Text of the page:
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2018’s Books

2018 is winding to an end. Here’s a review of some of the books I’ve read this year and my thoughts on them.

The Beauty Myth by Naomi Wolf is an extremely powerful narrative on how the beauty myth keeps women oppressed. Over 90% of the people who suffer from eating disorders are women. Women are bombarded with the message that they are only as valuable and relevant as they are young and beautiful by corporations whose business depends on their consumers feeling inadequate. Wolf elaborates on how patriarchal societies reduce women to their looks when they threaten the existing power structure, and how women are unable to win in a society in which no woman can be eternally young, or without flaws. I found the book very eye-opening. It puts into words many of the truths that all women know from living. I disagree with the author that the beauty industry deliberately peddles an unrealistic beauty standard to keep women oppressed… I believe that the beauty industry’s incentive is simply money. However, the taunts that were and are used against powerful women or feminist activists every day, and the pressure that billions of women feel that men cannot even begin to fathom, that their worth is a ticking time bomb, reinforce the book’s truisms. I highly recommend this read to all women who have felt the pressure of the beauty myth, as it opened my eyes to the way I subconsciously behave because of society’s expectations, and to men so that they can even begin to understand the suffocating weight on women’s shoulders. I believe it is possible to extract ourselves from the beauty myth, and we will all be much better off once we have done so.

A blueprint on how to take a startup from an idea through the stages of an early to late stage startup to a Goliath. I thought this book provided a useful, comprehensive map on each step of a company’s growth. I recommend this to any aspiring tech entrepreneur, especially those thinking of making it in the cut-throat mobile phone app space. The book provides valuable insight and tips on the app market, and I will certainly be revisiting it in the future.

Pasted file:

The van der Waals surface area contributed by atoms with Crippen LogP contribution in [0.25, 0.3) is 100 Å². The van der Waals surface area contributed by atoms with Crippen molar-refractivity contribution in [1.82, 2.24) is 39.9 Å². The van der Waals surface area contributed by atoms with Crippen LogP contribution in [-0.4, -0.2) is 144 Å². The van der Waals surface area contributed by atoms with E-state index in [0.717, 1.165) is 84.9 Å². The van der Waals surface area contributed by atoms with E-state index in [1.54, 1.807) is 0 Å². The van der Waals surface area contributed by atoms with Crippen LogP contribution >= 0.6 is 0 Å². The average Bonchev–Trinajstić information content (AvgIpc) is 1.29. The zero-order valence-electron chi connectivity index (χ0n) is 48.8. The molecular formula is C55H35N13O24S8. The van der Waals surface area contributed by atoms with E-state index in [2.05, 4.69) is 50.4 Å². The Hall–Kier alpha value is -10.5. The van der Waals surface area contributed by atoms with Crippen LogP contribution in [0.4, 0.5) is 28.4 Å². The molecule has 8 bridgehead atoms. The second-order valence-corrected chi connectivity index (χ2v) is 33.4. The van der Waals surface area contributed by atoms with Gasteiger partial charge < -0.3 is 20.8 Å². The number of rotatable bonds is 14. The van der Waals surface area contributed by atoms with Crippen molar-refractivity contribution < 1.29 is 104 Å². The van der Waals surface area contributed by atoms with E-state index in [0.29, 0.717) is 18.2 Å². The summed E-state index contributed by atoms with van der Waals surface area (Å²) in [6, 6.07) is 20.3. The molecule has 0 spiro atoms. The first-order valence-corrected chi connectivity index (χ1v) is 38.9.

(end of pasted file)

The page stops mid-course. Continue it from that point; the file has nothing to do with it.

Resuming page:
Initially this book came off as a narcissistic and annoying list of Dalio’s achievements, but Ray Dalio is an accomplished investor who has gained valuable experience in his lifetime. It was fascinating to hear about how he developed his own algorithms while the computer was still a nascent technology, and hear his story on predicting the 2008 financial crisis, his claim to fame. I also enjoyed hearing his story on how he gave McDonalds the green light on a new food item they wanted to sell, the chicken nugget, because his derivatives predictions on wheat and thus chicken prices indicated that the product would be profitable. In essence, he is indirectly responsible for the creation of the chicken nugget. For all his strengths, I found some of Dalio’s methods too Draconian. Some of his techniques to run a company, such as radical transparency so extreme that every employee had a ‘baseball card’ of their strengths and weaknesses, and requiring every meeting to be video taped, were too severe to my liking. However, I can appreciate the principles he has embodied, including radical transparency, embracing failure to learn, and building your company culture around a meritocracy. I’ve seen how playing politics can rot a team’s morale and I believe Dalio offers valuable insight on how to avoid that, albeit I would not take his suggestions to the degree that he has.

Sapiens was an extremely enlightening read. In full disclosure, I did find the middle of the book to be long and boring. However, the beginning and the end of the book brought some very new insights on the development of the human race. I think the most impactful fact I learned was that when sapiens began to cultivate wheat, it was less that sapiens tamed wheat, than wheat tamed mankind. The technological improvements that man made in the agricultural revolution and then industrial revolution may have increased man’s productivity, but decreased the happiness of the individual. The early sapiens who farmed wheat had an unhappier, less healthy, disease-ridden lifestyle laboring in the fields and had a less diverse and nutritionally-rich diet than their hunter-gatherer counterparts. I learned that the advancement of the human race has very often adversely affected the individual happiness, and that is a cost we have often paid without knowing, to this day.